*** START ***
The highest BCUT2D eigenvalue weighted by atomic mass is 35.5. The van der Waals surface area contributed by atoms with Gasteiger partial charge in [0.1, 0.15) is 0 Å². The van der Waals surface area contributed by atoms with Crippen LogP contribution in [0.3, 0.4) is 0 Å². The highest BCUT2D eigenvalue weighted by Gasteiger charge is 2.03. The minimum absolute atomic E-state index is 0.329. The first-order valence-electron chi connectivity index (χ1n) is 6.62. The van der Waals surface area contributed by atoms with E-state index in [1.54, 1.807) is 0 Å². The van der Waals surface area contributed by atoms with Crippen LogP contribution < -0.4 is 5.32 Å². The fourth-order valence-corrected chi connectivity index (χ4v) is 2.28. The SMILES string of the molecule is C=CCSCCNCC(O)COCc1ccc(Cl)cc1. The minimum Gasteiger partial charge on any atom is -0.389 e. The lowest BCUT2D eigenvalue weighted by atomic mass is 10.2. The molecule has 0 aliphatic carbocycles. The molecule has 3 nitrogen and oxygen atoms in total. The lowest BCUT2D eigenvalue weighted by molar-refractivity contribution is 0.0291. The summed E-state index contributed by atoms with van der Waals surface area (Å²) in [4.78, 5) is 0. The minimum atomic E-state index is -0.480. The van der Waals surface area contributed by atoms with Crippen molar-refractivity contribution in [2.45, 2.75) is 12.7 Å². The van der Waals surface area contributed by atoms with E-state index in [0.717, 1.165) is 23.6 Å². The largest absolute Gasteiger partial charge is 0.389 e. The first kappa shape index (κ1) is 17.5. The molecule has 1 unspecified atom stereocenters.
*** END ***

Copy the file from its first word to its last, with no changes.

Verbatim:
The highest BCUT2D eigenvalue weighted by atomic mass is 35.5. The van der Waals surface area contributed by atoms with Gasteiger partial charge in [0.1, 0.15) is 0 Å². The van der Waals surface area contributed by atoms with Crippen LogP contribution in [0.3, 0.4) is 0 Å². The highest BCUT2D eigenvalue weighted by Gasteiger charge is 2.03. The minimum absolute atomic E-state index is 0.329. The first-order valence-electron chi connectivity index (χ1n) is 6.62. The van der Waals surface area contributed by atoms with E-state index in [1.54, 1.807) is 0 Å². The van der Waals surface area contributed by atoms with Crippen LogP contribution < -0.4 is 5.32 Å². The fourth-order valence-corrected chi connectivity index (χ4v) is 2.28. The SMILES string of the molecule is C=CCSCCNCC(O)COCc1ccc(Cl)cc1. The minimum Gasteiger partial charge on any atom is -0.389 e. The lowest BCUT2D eigenvalue weighted by atomic mass is 10.2. The molecule has 0 aliphatic carbocycles. The molecule has 3 nitrogen and oxygen atoms in total. The lowest BCUT2D eigenvalue weighted by molar-refractivity contribution is 0.0291. The summed E-state index contributed by atoms with van der Waals surface area (Å²) in [4.78, 5) is 0. The minimum atomic E-state index is -0.480. The van der Waals surface area contributed by atoms with Crippen molar-refractivity contribution in [2.45, 2.75) is 12.7 Å². The van der Waals surface area contributed by atoms with E-state index in [0.717, 1.165) is 23.6 Å². The largest absolute Gasteiger partial charge is 0.389 e. The first kappa shape index (κ1) is 17.5. The molecule has 1 unspecified atom stereocenters.